Then Gordon develops this theme.

Figure 5 from Structures.

“If we make a tube or cylinder from such a material [as rubber] and then inflate it, by means of an internal pressure, so as to involve a circumferential strain of 50 per cent or more, then the inflation or swelling process will become unstable, and the tube will bulge out…into a spherical protrusion which a doctor would describe as an ‘aneurism’….Since veins and arteries do, in fact, generally operate at strains around 50 per cent, and since, as any doctor will tell you, one of the conditions it is most desirable to avoid in blood-vessels is the production of aneurisms, any sort of rubbery elasticity is quite unsuitable….The only sort of elasticity which is completely stable under fluid pressures at high strains is that which is represented by Figure 5 [showing the stress increasing exponentially with the strain]. With minor variations, this shape of stress-strain curve is very common indeed for animal tissue….Materials with this [exponential] type of stress-strain curve are extremely difficult to tear. One reason is, perhaps, that the strain energy stored under such a curve — and therefore available to propagate fracture…is minimized.”

He continues

“Perhaps partly for these reasons the molecular structure of animal tissue does not often resemble that of rubber or artificial plastics. Most of these natural materials are highly complex, and in many cases they are of a composite nature, with at least two components; that is to say, they have a continuous phase or matrix which is reinforced by means of strong fibres of filaments of another substance. In a good many animals this continuous phase or matrix contains a material called ‘elastin’, which has a very low modulus and a [flat] stress-strain curve…The elastin is, however, reinforced by an arrangement of bent and zig-zagged fibres of collagen…a protein, very much the same as tendon, which has a high modulus…Because the reinforcing fibres are so much convoluted, when the material is in its resting or low-strain condition they contribute very little to its resistance to extension, and the initial elastic behavior is pretty well that of elastin. However, as the composite tissue stretches the collagen fibres begin to come taut; thus in the extended state the modulus of the material is that of the collagen, which more or less accounts for Figure 5.”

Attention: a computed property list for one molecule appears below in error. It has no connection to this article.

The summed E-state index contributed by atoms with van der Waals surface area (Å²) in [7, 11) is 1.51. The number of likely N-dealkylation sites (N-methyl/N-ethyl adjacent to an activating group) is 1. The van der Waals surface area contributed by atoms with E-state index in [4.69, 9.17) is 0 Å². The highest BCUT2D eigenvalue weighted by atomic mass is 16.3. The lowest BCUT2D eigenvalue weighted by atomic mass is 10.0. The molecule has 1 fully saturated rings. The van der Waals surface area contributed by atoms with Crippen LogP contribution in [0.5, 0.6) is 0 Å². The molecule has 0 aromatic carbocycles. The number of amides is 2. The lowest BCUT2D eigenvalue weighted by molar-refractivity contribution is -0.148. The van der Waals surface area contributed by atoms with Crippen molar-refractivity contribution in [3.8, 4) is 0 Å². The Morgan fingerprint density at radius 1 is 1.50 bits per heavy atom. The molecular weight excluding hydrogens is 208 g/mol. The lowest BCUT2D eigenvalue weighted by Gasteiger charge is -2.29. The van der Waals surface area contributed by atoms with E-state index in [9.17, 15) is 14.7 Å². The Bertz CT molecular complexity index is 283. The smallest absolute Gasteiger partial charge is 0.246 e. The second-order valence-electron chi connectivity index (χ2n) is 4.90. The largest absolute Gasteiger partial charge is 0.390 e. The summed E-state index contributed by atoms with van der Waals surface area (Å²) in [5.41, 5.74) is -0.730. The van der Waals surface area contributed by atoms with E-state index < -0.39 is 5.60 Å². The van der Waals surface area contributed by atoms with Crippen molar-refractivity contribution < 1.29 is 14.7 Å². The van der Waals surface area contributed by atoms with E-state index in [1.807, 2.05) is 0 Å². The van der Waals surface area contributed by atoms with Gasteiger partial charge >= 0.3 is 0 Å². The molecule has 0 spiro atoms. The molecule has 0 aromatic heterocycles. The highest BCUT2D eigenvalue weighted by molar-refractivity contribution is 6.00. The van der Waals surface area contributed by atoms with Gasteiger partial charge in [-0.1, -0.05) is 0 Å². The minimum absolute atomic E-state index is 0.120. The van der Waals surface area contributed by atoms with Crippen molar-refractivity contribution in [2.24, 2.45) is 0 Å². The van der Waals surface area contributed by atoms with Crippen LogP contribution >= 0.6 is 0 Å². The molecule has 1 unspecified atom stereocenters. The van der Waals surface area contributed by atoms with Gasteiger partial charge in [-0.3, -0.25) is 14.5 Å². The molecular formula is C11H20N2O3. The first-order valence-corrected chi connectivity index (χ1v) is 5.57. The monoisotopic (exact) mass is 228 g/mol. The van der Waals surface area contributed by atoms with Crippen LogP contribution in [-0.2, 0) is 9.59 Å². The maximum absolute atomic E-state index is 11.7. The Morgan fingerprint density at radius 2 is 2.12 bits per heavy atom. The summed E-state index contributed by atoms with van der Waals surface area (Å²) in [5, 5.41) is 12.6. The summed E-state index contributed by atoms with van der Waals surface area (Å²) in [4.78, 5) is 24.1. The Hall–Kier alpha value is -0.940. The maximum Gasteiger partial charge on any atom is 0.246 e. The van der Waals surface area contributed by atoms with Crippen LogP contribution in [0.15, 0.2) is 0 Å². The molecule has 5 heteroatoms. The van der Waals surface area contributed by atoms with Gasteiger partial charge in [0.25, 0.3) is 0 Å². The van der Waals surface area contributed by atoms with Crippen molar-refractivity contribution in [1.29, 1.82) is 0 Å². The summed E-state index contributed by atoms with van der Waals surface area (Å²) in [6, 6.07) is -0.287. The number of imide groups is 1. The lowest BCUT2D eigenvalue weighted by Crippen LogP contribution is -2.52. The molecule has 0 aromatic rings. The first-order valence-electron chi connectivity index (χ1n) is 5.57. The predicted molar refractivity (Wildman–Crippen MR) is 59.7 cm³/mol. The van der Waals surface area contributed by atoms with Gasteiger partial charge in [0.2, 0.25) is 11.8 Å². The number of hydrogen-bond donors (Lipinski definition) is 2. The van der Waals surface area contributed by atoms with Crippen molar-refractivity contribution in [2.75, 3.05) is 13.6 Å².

As you probably can tell, Gordon writes wonderfully and explains mechanics so it’s understandable to a layman. His writing is a model of clarity.

Structures: Or Why Things Don’t Fall Down.

Structures was my first exposure to continuum mechanics, but certainly not my last. I was, in fact, a member of the Mechanical Engineering Section when I worked at the National Institutes of Health, so I was surrounded by outstanding mechanical engineers. My friend Peter Basser — himself a mechanical engineer — would loan me his books, and I recall reading classics such as Love’s A Treatise on the Mathematical Theory of Elasticity and Schlichting’s Boundary Layer Theory. I was impressed by Basser’s model of infusion-induced swelling in the brain and Richard Chadwick’s studies of cardiac biomechanics (Richard was another member of our Mechanical Engineering Section). In many ways, NIH provided a liberal education in physics applied to biology and medicine.

Throughout my career, most of my research has focused on bioelectricity and biomagnetism. Recently, however, I have been working on problems in biomechanics. But that is another story.

Originally published at on December 21, 2018.



Brad Roth

Professor of Physics at Oakland University and coauthor of the textbook Intermediate Physics for Medicine and Biology.